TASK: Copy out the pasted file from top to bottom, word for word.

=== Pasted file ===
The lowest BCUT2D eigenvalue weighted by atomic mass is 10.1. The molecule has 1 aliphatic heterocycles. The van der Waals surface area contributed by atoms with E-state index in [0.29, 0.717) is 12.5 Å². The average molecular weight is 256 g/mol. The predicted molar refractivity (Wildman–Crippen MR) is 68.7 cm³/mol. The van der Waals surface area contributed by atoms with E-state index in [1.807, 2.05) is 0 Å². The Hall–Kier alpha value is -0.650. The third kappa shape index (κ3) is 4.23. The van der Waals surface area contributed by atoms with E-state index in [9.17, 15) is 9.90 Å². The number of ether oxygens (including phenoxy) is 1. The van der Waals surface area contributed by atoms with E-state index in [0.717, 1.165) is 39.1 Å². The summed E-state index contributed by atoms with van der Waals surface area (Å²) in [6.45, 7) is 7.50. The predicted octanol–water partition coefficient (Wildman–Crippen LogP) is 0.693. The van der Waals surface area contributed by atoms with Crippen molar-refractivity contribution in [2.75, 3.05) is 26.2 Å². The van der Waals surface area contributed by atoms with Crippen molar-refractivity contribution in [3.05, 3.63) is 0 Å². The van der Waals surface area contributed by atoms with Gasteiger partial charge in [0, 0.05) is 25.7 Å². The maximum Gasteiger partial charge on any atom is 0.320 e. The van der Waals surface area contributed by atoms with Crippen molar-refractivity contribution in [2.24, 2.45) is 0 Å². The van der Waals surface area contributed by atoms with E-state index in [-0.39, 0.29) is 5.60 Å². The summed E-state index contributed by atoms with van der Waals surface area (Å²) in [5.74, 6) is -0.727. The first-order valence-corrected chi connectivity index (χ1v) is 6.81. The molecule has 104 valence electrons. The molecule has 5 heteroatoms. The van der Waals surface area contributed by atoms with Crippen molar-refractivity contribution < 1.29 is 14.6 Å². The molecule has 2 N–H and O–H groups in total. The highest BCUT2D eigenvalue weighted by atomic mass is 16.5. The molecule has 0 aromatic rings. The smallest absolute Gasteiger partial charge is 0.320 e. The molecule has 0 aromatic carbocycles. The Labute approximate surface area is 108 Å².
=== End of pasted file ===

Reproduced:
The lowest BCUT2D eigenvalue weighted by atomic mass is 10.1. The molecule has 1 aliphatic heterocycles. The van der Waals surface area contributed by atoms with E-state index in [0.29, 0.717) is 12.5 Å². The average molecular weight is 256 g/mol. The predicted molar refractivity (Wildman–Crippen MR) is 68.7 cm³/mol. The van der Waals surface area contributed by atoms with E-state index in [1.807, 2.05) is 0 Å². The Hall–Kier alpha value is -0.650. The third kappa shape index (κ3) is 4.23. The van der Waals surface area contributed by atoms with E-state index in [9.17, 15) is 9.90 Å². The number of ether oxygens (including phenoxy) is 1. The van der Waals surface area contributed by atoms with E-state index in [0.717, 1.165) is 39.1 Å². The summed E-state index contributed by atoms with van der Waals surface area (Å²) in [6.45, 7) is 7.50. The predicted octanol–water partition coefficient (Wildman–Crippen LogP) is 0.693. The van der Waals surface area contributed by atoms with Crippen molar-refractivity contribution in [2.75, 3.05) is 26.2 Å². The van der Waals surface area contributed by atoms with Crippen molar-refractivity contribution in [3.05, 3.63) is 0 Å². The van der Waals surface area contributed by atoms with Gasteiger partial charge in [0, 0.05) is 25.7 Å². The maximum Gasteiger partial charge on any atom is 0.320 e. The van der Waals surface area contributed by atoms with Crippen molar-refractivity contribution in [2.24, 2.45) is 0 Å². The van der Waals surface area contributed by atoms with E-state index in [-0.39, 0.29) is 5.60 Å². The summed E-state index contributed by atoms with van der Waals surface area (Å²) in [5.74, 6) is -0.727. The first-order valence-corrected chi connectivity index (χ1v) is 6.81. The molecule has 104 valence electrons. The molecule has 5 heteroatoms. The van der Waals surface area contributed by atoms with Crippen molar-refractivity contribution < 1.29 is 14.6 Å². The molecule has 2 N–H and O–H groups in total. The highest BCUT2D eigenvalue weighted by atomic mass is 16.5. The molecule has 0 aromatic rings. The smallest absolute Gasteiger partial charge is 0.320 e. The molecule has 0 aromatic carbocycles. The Labute approximate surface area is 108 Å².